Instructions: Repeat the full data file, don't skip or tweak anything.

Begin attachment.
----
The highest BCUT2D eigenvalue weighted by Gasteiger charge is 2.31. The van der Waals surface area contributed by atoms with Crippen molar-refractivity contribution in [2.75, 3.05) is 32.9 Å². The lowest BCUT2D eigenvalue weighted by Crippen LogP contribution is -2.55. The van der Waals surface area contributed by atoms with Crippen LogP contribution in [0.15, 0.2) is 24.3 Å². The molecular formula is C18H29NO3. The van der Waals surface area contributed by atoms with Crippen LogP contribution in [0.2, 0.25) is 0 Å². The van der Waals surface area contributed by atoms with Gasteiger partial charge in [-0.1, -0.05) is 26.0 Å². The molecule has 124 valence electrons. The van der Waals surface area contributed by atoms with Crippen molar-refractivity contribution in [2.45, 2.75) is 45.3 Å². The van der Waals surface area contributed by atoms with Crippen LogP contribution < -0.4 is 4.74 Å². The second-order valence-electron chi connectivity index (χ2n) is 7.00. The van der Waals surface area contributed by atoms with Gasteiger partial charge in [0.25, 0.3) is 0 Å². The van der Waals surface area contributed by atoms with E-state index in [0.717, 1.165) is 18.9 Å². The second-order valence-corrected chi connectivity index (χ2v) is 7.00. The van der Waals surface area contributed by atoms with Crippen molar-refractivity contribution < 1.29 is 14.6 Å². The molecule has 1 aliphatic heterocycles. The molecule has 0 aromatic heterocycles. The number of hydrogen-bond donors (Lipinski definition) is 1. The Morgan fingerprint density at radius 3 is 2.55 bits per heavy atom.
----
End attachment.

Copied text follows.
The highest BCUT2D eigenvalue weighted by Gasteiger charge is 2.31. The van der Waals surface area contributed by atoms with Crippen molar-refractivity contribution in [2.75, 3.05) is 32.9 Å². The lowest BCUT2D eigenvalue weighted by Crippen LogP contribution is -2.55. The van der Waals surface area contributed by atoms with Crippen LogP contribution in [0.15, 0.2) is 24.3 Å². The molecular formula is C18H29NO3. The van der Waals surface area contributed by atoms with Crippen LogP contribution in [0.2, 0.25) is 0 Å². The van der Waals surface area contributed by atoms with Gasteiger partial charge in [-0.1, -0.05) is 26.0 Å². The molecule has 124 valence electrons. The van der Waals surface area contributed by atoms with Crippen molar-refractivity contribution in [2.45, 2.75) is 45.3 Å². The van der Waals surface area contributed by atoms with Crippen LogP contribution < -0.4 is 4.74 Å². The second-order valence-electron chi connectivity index (χ2n) is 7.00. The van der Waals surface area contributed by atoms with Gasteiger partial charge in [0.25, 0.3) is 0 Å². The van der Waals surface area contributed by atoms with E-state index in [0.717, 1.165) is 18.9 Å². The second-order valence-corrected chi connectivity index (χ2v) is 7.00. The van der Waals surface area contributed by atoms with Crippen molar-refractivity contribution < 1.29 is 14.6 Å². The molecule has 1 aliphatic heterocycles. The molecule has 0 aromatic heterocycles. The number of hydrogen-bond donors (Lipinski definition) is 1. The Morgan fingerprint density at radius 3 is 2.55 bits per heavy atom.